Living with depression: I always wondered why I couldn’t ‘get’ life
Neil Kelders kept his depression secret for 21 years, until a chance conversation with his sister-in law prompted him to get help
Neil Kelders: “If I could give any advice I would say that the most important thing to do is talk – I know it took me over 21 years, but trust me, talk.” Photograph: City Headshots Dublin
Up to 300,000 people experience depression in Ireland – and it’s most common in women, affecting one in four compared to one in 10 men. However, this disparity could have more to do with the fact that men are less likely to seek help for the condition than women.
Neil Kelders is 39 years old. He has been suffering with depression since he was a teenager, but didn’t recognise the signs at the time and it took 21 years for him to seek help.
“It’s hard to pinpoint when depression and anxiety starts because you are not sure what’s wrong with you,” he says. “I remember writing [the word] suicide in my science book, when I was 14 or 15. And I remember not feeling good in primary school, but obviously not realising what I was experiencing, just thinking I was feeling sorry for myself and having ‘silly’ thoughts.
“It’s an accumulation of moments throughout life which trigger depression and anxiety. And we bury them, so they build, until you realise something is not right, then you hide this side of you and again, carry on. I hid it well for over 21 years until I released my blog (neilkelders.com) and people were shocked to learn I struggled. Family and friends, never knew my battle to get through the day, in order to do it all again the next – a neverending story.”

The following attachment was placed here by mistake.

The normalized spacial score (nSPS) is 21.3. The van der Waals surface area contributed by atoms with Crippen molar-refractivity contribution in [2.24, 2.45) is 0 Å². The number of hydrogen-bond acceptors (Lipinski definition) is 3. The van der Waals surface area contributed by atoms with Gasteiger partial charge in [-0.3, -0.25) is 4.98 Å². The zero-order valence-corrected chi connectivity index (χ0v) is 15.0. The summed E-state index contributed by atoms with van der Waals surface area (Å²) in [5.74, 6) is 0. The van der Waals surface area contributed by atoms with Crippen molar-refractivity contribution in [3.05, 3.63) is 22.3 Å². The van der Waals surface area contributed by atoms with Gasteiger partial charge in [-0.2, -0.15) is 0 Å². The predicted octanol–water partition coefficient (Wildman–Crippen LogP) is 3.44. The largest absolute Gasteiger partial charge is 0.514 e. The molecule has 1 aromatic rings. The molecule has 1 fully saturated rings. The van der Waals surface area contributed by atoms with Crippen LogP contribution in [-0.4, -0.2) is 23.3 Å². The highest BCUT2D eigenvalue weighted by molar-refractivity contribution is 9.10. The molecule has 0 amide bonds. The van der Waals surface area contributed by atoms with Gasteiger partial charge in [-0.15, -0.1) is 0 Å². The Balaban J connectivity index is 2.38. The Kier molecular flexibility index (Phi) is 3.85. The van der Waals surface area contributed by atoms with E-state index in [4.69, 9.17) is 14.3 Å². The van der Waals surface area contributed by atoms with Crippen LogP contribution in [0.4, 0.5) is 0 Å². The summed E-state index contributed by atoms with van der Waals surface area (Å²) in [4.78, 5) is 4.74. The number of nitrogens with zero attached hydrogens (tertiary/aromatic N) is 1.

The Dublin man says he struggled for more than two decades and regularly thought about taking his own life. “I always wondered why I couldn’t ‘get’ life,” he says. “I tried to help myself, I read books, looked at videos but I couldn’t shake it [the depression] – this really outgoing, up-for-a-laugh, sporty guy was in fact really struggling with no way out, except one.
“I spoke to a counsellor once who opened my eyes to the fact that not everybody thinks about suicide – for me it was the norm, every day, several times a day, I thought about it, wanted it. I needed this current situation to end, I was exhausted, I just wanted to sleep and be at peace forever.”
Kelders, who is now a well-being and fitness mentor at www.ripmovement.com, had great difficulty seeing any future for himself and by his own admission couldn’t fulfil his potential or move on in life. But thankfully a chance conversation with his sister-in-law alerted the family to his situation.
‘I gave up hope’
“I came to the conclusion that this was just how my life was meant to be,” he says. “I gave up hope of change, of ever being able to move on. Everyone else seemed to be able to get on but I was at sea, slowly drowning with nowhere to go.